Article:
Modernity and Self-Identity
In this book Giddens concerns himself with themes he has often been accused of unduly neglecting, including especially the psychology of self and self-identity. The volumes are a decisive step in the development of his thinking, and will be essential reading for students and professionals in the areas of social and political theory, sociology, human geography and social psychology.
Anthony Giddens is Director of the London School of Economics and Political Science, and also Professor of Sociology at the University of Cambridge.
Modernity and Self-Identity
The Contours of High Modernity
Let me open my discussion by describing some of the findings of a specific sociological study, plucked rather arbitrarily from a particular area of research. Second Chances, by Judith Wallerstein and Sandra Blakeslee, is an investigation of divorce and remarriage.1 The book describes the impact of marriage breakup, over a period of some ten years, on sixty sets of parents and children. Divorce, the authors point out, is a crisis in individuals' personal lives, which presents dangers to their security and sense of well-being, yet also offers fresh opportunities for their self-development and future happiness. Separation and divorce, and their aftermath, can cause long-lasting anxieties and psychological disturbances; but at the same time the changes brought about by the dissolution of a marriage provide possibilities, as the authors put it, to 'grow emotionally', to 'establish new competence and pride' and to 'strengthen intimate relationships far beyond earlier capacities'.
The marital separation, Wallerstein and Blakeslee say, is a marker 'that freezes certain images which frame the courses of action that ensue. Anger is often rooted in and feeds on the way in which the marriage came apart: one partner suddenly finding the other having an affair with a mutual best friend; one partner leaving a note informing the other, without warning, that the marriage is dead; one parent departing suddenly, taking the children, providing no address ...' A marriage that has come apart tends to be mourned, no matter how unhappy or desperate the partners may have been while they were together.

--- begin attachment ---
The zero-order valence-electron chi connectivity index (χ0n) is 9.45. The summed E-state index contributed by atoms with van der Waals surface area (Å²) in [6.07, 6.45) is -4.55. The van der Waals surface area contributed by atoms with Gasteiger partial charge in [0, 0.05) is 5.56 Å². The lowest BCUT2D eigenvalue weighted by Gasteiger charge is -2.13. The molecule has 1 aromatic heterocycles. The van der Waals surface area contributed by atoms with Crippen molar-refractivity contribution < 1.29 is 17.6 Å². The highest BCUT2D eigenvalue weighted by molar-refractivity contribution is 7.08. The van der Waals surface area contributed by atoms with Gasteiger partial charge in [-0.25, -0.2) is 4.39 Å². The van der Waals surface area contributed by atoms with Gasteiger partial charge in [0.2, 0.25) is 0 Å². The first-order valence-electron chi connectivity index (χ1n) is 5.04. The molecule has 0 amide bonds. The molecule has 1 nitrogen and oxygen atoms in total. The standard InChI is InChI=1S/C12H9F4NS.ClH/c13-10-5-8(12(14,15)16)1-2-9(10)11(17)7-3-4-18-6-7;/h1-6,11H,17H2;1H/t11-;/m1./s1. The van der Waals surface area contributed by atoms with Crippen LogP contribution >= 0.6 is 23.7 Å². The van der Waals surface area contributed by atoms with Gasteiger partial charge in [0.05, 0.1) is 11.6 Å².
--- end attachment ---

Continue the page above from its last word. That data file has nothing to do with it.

The longer two people have been with one another, the more protracted tends to be the period of mourning. Mourning derives from the loss of shared pleasures and experiences, plus the necessary abandoning of the hopes once invested in the relationship. Where no process of mourning occurs, the result is often the long-term persistence of hurt feelings, leading perhaps to despair and psychological breakdown. For the majority of people, in fact, the feelings engendered by divorce seem not to disappear completely with the passing of the years; they may be brought violently alive again by subsequent events, such as the remarriage of the previous partner, financial hardship, or quarrels over how the children should be brought up. Where a partner remains quite strongly involved emotionally with the other, even in a largely negative way, the results in such situations tends to be an upsurge of bitterness.
Going through a phase of mourning, according to Wallerstein and Blakeslee, is the key to 'reclaiming oneself after divorce. Anyone who successfully 'decouples' from his or her previous spouse faces the task of establishing a 'new sense of self, a 'new sense of identity'. In a long-term marriage, each individual's sense of self-identity becomes tied to the other person, and indeed to the marriage itself. Following a broken marriage, each person must 'reach back into his or her early experience and find other images and roots for independence, for being able to live alone, and for undertaking the second chances provided by divorce'.
A separated or divorced person needs moral courage to try new relationships and find new interests. Many people in such circumstances lose confidence in their own judgements and capabilities, and may come to feel that planning for the future is valueless. 'They sense that life gives hard knocks and is essentially unpredictable; they conclude that the best-laid plans go awry and become discouraged about setting long-range or even short-range goals, much less working towards these goals'. Overcoming such feelings demands persistence in the face of setbacks and a willingness to alter established personal traits or habits. Similar qualities are needed by the children of divorced parents, who often suffer profoundly from the dissolutio